“Collaborative Economy,” a joint art exhibition of finished pieces and works in progress by Class of 2005 Newtown High School graduates Allison Hornak and Jessica Gaddis, is on display through March 18 at Hygienic Art Galleries in New London....Read Full Article
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Allison Irene Hornak is preparing her first solo gallery art show, “Fragments Of Work In Recession,” the first installment of her multiyear graduate research. This exhibit will be presented in the three-roomed Offsite Gallery at Norfolk Arts in Virginia, January 19 to March 9.
The exhibition by the Newtown resident will present a first round of work that considers ivy (Hedera Helix, or English ivy) as both a subject matter and artistic medium. It will incorporate photographs, a new performance work, and old sculptures “repaired” with new ivy clippings.
Ms Hornak will take creations for this show and build upon them over the next two years in her graduate research. All ivy photographed and used in this current work is from old vines on her property, near Paugussett State Forest.
“The ivy I’m working with is old vines in Sandy Hook,” she said. The plant is in the forest off Great Quarter Road. She is taking cuttings and rerootings as her muse and subject matter.
She applied for a show a year ago at an open call for submissions/proposals.
The show is her “exploration of ivy and what it may reveal,” she said. With her camera she explored vines and leaves by “getting down close to it,” to see its shape and form, she said. There are “really old ivy vines and I am going back to old sculptures and repairing them with the ivy, and hope to put those on view.”
She has used the ivy to repair old work and “point toward what’s to come, and my hope is to discover things that are useful outside my own interests, who knows what the roots and the shapes will reveal…”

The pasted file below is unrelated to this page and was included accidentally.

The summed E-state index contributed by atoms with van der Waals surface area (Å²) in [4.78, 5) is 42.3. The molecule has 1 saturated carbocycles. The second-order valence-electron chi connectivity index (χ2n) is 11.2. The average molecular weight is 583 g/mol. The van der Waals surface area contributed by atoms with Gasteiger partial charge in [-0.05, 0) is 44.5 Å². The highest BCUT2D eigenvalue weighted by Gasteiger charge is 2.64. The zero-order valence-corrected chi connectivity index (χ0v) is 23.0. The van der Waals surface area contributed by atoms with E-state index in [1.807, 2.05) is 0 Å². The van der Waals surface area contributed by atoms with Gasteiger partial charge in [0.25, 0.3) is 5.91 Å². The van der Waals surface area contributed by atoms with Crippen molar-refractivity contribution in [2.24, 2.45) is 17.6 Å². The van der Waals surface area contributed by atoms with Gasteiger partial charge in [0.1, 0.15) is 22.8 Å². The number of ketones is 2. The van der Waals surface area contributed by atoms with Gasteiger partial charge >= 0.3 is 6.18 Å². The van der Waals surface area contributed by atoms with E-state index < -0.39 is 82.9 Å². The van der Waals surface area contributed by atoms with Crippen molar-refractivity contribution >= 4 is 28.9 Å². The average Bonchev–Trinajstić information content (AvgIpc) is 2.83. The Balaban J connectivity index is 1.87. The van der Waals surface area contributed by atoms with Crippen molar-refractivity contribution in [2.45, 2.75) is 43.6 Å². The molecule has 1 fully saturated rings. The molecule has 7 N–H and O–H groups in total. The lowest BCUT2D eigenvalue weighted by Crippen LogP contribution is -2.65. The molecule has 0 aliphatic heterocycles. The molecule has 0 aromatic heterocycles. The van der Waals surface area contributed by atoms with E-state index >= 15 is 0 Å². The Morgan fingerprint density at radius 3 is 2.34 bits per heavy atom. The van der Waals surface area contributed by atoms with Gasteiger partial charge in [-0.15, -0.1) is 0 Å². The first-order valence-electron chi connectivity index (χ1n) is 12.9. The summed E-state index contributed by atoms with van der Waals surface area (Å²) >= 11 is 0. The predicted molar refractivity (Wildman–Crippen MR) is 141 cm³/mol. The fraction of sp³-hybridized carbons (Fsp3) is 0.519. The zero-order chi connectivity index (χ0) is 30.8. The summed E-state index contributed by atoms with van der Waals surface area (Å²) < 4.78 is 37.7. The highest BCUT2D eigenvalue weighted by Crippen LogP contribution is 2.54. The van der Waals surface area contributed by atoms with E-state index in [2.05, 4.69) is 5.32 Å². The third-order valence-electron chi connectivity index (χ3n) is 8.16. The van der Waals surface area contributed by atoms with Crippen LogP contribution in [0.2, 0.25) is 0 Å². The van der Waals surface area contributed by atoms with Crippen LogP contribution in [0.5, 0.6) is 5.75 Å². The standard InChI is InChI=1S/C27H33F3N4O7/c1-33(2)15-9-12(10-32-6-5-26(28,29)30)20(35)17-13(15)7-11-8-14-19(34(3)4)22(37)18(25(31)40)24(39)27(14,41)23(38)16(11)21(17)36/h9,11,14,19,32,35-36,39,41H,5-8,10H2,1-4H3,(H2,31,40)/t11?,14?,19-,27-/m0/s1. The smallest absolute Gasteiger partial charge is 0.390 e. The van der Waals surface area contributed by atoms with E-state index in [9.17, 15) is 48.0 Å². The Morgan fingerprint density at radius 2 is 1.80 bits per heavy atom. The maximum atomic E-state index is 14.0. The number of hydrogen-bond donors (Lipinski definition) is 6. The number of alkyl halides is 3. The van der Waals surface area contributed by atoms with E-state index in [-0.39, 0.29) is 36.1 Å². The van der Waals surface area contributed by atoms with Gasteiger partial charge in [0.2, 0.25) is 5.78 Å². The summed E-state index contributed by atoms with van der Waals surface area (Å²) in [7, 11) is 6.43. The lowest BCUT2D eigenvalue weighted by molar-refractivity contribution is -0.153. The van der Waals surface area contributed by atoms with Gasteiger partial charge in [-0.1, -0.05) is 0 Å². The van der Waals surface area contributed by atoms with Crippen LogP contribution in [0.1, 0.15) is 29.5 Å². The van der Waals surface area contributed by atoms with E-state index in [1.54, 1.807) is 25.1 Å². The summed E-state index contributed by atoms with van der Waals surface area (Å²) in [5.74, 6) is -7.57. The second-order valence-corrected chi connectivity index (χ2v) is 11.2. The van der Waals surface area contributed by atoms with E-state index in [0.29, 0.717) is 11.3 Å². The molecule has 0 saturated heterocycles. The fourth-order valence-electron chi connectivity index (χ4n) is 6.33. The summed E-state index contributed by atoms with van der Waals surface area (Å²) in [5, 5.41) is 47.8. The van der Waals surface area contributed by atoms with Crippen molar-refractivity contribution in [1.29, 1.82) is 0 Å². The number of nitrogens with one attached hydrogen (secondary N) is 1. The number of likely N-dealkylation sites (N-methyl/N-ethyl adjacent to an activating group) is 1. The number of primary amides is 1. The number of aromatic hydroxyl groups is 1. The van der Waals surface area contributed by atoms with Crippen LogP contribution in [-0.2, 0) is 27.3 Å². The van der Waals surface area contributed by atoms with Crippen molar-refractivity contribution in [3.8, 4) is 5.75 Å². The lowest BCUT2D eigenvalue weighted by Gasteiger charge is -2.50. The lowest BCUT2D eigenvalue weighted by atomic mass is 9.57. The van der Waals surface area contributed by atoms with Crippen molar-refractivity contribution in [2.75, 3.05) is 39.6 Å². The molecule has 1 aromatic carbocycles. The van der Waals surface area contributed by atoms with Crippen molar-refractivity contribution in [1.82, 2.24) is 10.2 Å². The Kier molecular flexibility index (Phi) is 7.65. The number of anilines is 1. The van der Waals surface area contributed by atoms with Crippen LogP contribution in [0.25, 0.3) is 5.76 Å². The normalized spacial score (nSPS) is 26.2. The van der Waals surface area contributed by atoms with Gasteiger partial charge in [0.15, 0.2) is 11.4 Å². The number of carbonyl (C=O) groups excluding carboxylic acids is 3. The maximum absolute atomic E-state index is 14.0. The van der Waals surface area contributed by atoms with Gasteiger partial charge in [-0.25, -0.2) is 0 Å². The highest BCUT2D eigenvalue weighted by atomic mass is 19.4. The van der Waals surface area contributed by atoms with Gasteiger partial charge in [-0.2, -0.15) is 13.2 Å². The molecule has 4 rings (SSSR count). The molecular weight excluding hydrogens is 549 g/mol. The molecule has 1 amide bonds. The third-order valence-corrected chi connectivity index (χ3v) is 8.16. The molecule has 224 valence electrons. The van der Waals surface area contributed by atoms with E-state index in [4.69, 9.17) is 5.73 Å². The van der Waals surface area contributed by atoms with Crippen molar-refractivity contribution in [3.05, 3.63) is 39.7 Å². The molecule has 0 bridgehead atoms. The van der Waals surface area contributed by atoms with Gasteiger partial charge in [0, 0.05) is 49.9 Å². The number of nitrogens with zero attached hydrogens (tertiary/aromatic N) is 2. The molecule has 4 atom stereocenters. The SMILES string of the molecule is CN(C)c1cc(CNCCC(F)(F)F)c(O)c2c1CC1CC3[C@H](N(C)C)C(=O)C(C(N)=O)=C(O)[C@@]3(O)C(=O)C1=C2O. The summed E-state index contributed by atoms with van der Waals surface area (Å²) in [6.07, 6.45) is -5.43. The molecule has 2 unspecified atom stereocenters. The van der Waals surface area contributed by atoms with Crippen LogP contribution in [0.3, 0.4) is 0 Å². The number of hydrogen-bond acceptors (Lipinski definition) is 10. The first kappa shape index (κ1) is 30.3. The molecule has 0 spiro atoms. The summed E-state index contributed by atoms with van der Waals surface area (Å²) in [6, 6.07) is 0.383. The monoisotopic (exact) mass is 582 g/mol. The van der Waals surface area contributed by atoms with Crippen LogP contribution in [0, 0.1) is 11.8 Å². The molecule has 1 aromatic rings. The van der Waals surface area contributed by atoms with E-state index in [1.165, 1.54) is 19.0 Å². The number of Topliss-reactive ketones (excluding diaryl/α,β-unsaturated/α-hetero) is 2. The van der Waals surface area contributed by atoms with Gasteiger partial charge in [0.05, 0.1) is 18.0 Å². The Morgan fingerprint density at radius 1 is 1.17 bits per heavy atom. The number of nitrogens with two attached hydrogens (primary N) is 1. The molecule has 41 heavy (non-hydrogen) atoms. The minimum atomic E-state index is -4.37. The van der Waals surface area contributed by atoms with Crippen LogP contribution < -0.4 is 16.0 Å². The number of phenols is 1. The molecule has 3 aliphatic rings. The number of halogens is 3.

Ms Hornak hopes to continue showing, and is currently doing graduate work.
“I’m hoping this exploration with ivy deepens and allows me to contribute something useful to artistic discourse … contribute to our deepening and changing notions of how humans relate to nature — our relationship to the planet and plants,” she said. “There is a lot of conversation — how do we help our environment, what type of patterns does humanity need to consider?
Her work weaves between performative action, sculpture, and written and spoken word. She was first exposed to alternative ways of making art through the student docent training program at The Aldrich Contemporary Art Museum in Ridgefield. She earned her Bachelor of Fine Arts in interdisciplinary visual studies from Montserrat College of Art.
Ms Hornak has worked administratively within the Department of Performing Arts at the Massachusetts Museum of Contemporary Art, and for two years as the founder and director of Mine Art! Gallery in Sandy Hook.
She has completed residencies with Rocky Neck Art Colony and Hartford Art School’s Nomad/9 program. She has received funding and support for recent projects from Artspace in New Haven.
She is currently a Master of Fine Arts candidate at the School of the Art Institute of Chicago.